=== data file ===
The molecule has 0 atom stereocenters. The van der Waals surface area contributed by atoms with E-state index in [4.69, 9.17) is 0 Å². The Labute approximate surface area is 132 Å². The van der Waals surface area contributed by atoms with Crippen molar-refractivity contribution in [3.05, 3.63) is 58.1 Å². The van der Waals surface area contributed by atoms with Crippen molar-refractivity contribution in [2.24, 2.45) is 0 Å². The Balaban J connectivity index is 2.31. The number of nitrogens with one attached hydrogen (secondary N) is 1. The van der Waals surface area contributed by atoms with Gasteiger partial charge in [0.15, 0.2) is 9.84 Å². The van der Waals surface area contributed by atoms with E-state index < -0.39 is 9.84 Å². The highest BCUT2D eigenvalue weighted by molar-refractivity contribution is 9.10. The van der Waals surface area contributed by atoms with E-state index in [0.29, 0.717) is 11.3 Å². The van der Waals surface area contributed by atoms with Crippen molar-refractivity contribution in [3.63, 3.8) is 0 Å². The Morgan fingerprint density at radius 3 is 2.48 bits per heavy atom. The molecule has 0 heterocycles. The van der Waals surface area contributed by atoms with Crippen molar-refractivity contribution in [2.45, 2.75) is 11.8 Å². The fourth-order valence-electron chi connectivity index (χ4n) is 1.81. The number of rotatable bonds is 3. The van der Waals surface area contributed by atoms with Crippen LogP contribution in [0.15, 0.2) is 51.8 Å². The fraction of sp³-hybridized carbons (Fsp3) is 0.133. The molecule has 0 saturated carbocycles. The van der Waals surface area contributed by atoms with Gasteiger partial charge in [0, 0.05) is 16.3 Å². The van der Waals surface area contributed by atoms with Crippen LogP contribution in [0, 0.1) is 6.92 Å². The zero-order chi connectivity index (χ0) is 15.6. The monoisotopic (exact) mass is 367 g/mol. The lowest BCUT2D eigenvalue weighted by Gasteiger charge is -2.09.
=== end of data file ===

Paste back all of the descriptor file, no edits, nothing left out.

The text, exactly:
The molecule has 0 atom stereocenters. The van der Waals surface area contributed by atoms with E-state index in [4.69, 9.17) is 0 Å². The Labute approximate surface area is 132 Å². The van der Waals surface area contributed by atoms with Crippen molar-refractivity contribution in [3.05, 3.63) is 58.1 Å². The van der Waals surface area contributed by atoms with Crippen molar-refractivity contribution in [2.24, 2.45) is 0 Å². The Balaban J connectivity index is 2.31. The number of nitrogens with one attached hydrogen (secondary N) is 1. The van der Waals surface area contributed by atoms with Gasteiger partial charge in [0.15, 0.2) is 9.84 Å². The van der Waals surface area contributed by atoms with E-state index < -0.39 is 9.84 Å². The highest BCUT2D eigenvalue weighted by molar-refractivity contribution is 9.10. The van der Waals surface area contributed by atoms with E-state index in [0.29, 0.717) is 11.3 Å². The van der Waals surface area contributed by atoms with Crippen molar-refractivity contribution in [3.63, 3.8) is 0 Å². The Morgan fingerprint density at radius 3 is 2.48 bits per heavy atom. The molecule has 0 heterocycles. The van der Waals surface area contributed by atoms with Crippen molar-refractivity contribution in [2.45, 2.75) is 11.8 Å². The fourth-order valence-electron chi connectivity index (χ4n) is 1.81. The number of rotatable bonds is 3. The van der Waals surface area contributed by atoms with Crippen LogP contribution in [0.15, 0.2) is 51.8 Å². The fraction of sp³-hybridized carbons (Fsp3) is 0.133. The molecule has 0 saturated carbocycles. The van der Waals surface area contributed by atoms with Gasteiger partial charge in [0, 0.05) is 16.3 Å². The van der Waals surface area contributed by atoms with Crippen LogP contribution in [0, 0.1) is 6.92 Å². The zero-order chi connectivity index (χ0) is 15.6. The monoisotopic (exact) mass is 367 g/mol. The lowest BCUT2D eigenvalue weighted by Gasteiger charge is -2.09.